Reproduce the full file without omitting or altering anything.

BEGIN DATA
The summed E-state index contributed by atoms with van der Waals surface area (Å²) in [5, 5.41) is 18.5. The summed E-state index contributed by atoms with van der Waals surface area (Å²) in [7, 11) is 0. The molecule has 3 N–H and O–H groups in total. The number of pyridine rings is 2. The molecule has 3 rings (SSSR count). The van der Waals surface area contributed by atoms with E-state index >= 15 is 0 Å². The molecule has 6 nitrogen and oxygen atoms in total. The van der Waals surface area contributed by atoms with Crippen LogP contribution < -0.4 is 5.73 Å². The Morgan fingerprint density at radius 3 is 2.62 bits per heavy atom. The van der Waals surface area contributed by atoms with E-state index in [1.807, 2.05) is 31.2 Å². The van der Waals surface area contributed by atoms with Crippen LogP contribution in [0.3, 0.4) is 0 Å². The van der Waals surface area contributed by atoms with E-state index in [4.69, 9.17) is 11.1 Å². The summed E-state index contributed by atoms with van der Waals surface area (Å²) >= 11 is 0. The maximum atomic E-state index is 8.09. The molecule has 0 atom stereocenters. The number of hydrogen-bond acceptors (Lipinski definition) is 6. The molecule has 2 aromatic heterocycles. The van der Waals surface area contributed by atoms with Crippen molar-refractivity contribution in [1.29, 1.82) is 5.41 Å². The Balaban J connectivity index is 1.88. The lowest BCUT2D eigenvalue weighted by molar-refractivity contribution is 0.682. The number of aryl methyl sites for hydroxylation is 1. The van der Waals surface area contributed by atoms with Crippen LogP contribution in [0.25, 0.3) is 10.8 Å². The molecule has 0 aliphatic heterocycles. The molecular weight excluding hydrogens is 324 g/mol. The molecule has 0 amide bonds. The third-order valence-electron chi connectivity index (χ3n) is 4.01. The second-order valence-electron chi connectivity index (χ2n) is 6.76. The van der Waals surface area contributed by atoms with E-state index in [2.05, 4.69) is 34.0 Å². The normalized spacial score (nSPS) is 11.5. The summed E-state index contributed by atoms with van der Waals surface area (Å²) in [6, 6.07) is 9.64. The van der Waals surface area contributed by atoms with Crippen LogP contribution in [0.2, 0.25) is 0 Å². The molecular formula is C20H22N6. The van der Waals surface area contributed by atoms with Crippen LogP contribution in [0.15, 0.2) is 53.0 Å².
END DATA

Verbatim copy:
The summed E-state index contributed by atoms with van der Waals surface area (Å²) in [5, 5.41) is 18.5. The summed E-state index contributed by atoms with van der Waals surface area (Å²) in [7, 11) is 0. The molecule has 3 N–H and O–H groups in total. The number of pyridine rings is 2. The molecule has 3 rings (SSSR count). The van der Waals surface area contributed by atoms with E-state index >= 15 is 0 Å². The molecule has 6 nitrogen and oxygen atoms in total. The van der Waals surface area contributed by atoms with Crippen LogP contribution < -0.4 is 5.73 Å². The Morgan fingerprint density at radius 3 is 2.62 bits per heavy atom. The van der Waals surface area contributed by atoms with E-state index in [1.807, 2.05) is 31.2 Å². The van der Waals surface area contributed by atoms with Crippen LogP contribution in [0.3, 0.4) is 0 Å². The van der Waals surface area contributed by atoms with E-state index in [4.69, 9.17) is 11.1 Å². The summed E-state index contributed by atoms with van der Waals surface area (Å²) >= 11 is 0. The maximum atomic E-state index is 8.09. The molecule has 0 atom stereocenters. The number of hydrogen-bond acceptors (Lipinski definition) is 6. The molecule has 2 aromatic heterocycles. The van der Waals surface area contributed by atoms with Crippen molar-refractivity contribution in [1.29, 1.82) is 5.41 Å². The Balaban J connectivity index is 1.88. The lowest BCUT2D eigenvalue weighted by molar-refractivity contribution is 0.682. The number of aryl methyl sites for hydroxylation is 1. The van der Waals surface area contributed by atoms with Crippen LogP contribution in [0.25, 0.3) is 10.8 Å². The molecule has 0 aliphatic heterocycles. The molecular weight excluding hydrogens is 324 g/mol. The molecule has 0 amide bonds. The third-order valence-electron chi connectivity index (χ3n) is 4.01. The second-order valence-electron chi connectivity index (χ2n) is 6.76. The van der Waals surface area contributed by atoms with E-state index in [2.05, 4.69) is 34.0 Å². The normalized spacial score (nSPS) is 11.5. The summed E-state index contributed by atoms with van der Waals surface area (Å²) in [6, 6.07) is 9.64. The van der Waals surface area contributed by atoms with Crippen LogP contribution in [0.2, 0.25) is 0 Å². The molecular formula is C20H22N6. The van der Waals surface area contributed by atoms with Crippen LogP contribution in [0.15, 0.2) is 53.0 Å².